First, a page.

Q&A with NACCHO Board Member Sandra Elizabeth Ford, MD, MPH
Director of the DeKalb County Board of Health
A baby is born with a birth defect in the United States every 4.5 minutes, according to the Centers for Disease Control and Prevention (CDC). Birth defects are defined as any structural changes present at birth that affect how the body looks, works, or both, and they can vary from mild to severe. While not all birth defects can be prevented, there are concrete steps pregnant mothers can take to increase the chances of giving birth to a healthy baby. In honor of National Birth Defects Prevention Month, the CDC released a resource guide providing pregnant moms tips for preventing birth defects.
If you had US$1 million to give to charities aiming to eradicate poverty, how would you do it?
Would you support a soup kitchen? A financial literacy program? Educational scholarships? Organizations pressing for policy changes?
I worked for nonprofits for many years before realizing the way I approached solving social problems said more about me than it did about the problem I wanted to solve. If I really wanted to make a difference, I had to think about how I was thinking about the problem. And, if I wanted to make a difference at a broader level, I had to help donors and nonprofit leaders think about how they think.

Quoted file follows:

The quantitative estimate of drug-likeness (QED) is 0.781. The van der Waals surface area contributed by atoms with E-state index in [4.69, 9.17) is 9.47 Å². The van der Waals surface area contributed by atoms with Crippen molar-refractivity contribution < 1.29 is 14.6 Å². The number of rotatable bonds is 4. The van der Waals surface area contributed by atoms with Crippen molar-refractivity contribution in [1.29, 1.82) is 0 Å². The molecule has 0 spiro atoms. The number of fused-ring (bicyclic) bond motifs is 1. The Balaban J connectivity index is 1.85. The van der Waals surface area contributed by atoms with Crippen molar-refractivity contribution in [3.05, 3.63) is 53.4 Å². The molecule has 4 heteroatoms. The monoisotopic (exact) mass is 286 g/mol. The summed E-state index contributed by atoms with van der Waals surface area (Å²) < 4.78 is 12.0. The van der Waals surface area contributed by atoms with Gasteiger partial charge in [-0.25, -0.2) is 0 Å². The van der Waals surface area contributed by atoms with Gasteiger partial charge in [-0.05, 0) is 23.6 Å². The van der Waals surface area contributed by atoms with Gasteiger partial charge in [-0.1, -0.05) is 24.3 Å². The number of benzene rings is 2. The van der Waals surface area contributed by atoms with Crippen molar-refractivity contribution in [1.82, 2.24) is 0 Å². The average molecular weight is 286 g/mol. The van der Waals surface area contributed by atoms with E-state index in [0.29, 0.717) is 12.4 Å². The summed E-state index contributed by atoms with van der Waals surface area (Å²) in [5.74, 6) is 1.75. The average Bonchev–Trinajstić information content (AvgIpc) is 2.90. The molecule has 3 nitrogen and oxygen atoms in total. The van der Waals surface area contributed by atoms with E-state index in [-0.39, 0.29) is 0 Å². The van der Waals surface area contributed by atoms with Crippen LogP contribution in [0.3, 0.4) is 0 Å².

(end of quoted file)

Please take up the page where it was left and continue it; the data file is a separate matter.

Nonprofit fundraisers consider many demographic characteristics to explain and predict charitable giving, such as age, gender, income, and marital and parental status. As far as I could tell, no scholars had considered “how people think” as a category worth considering.
My quest led me to obtain my Ph.D. and learn to analyze how an individual’s thinking changes over time. Along the way, I found that how people construct their ideas influences their philanthropic choices, and that how donors think is as important as what they think.
How donors think
Human beings develop increasingly complex ways of making sense of the world over the course of a lifetime. To a large extent, this is intuitive – you probably expect a 20-year-old to think about many things differently than a 50-year-old. How people think, however, is largely unconscious. People are rarely aware of how they are thinking in the moment.
I am always happy when World Breastfeeding Week rolls around each year. It gives me a chance to hear about the latest programs that are working around the world to increase breastfeeding rates. This year I learned about how World Vision is promoting breastfeeding in the Philippines through its 7-11 Core Intervention Framework which includes 7 interventions for women and 11 for children 0 – 24 months of age.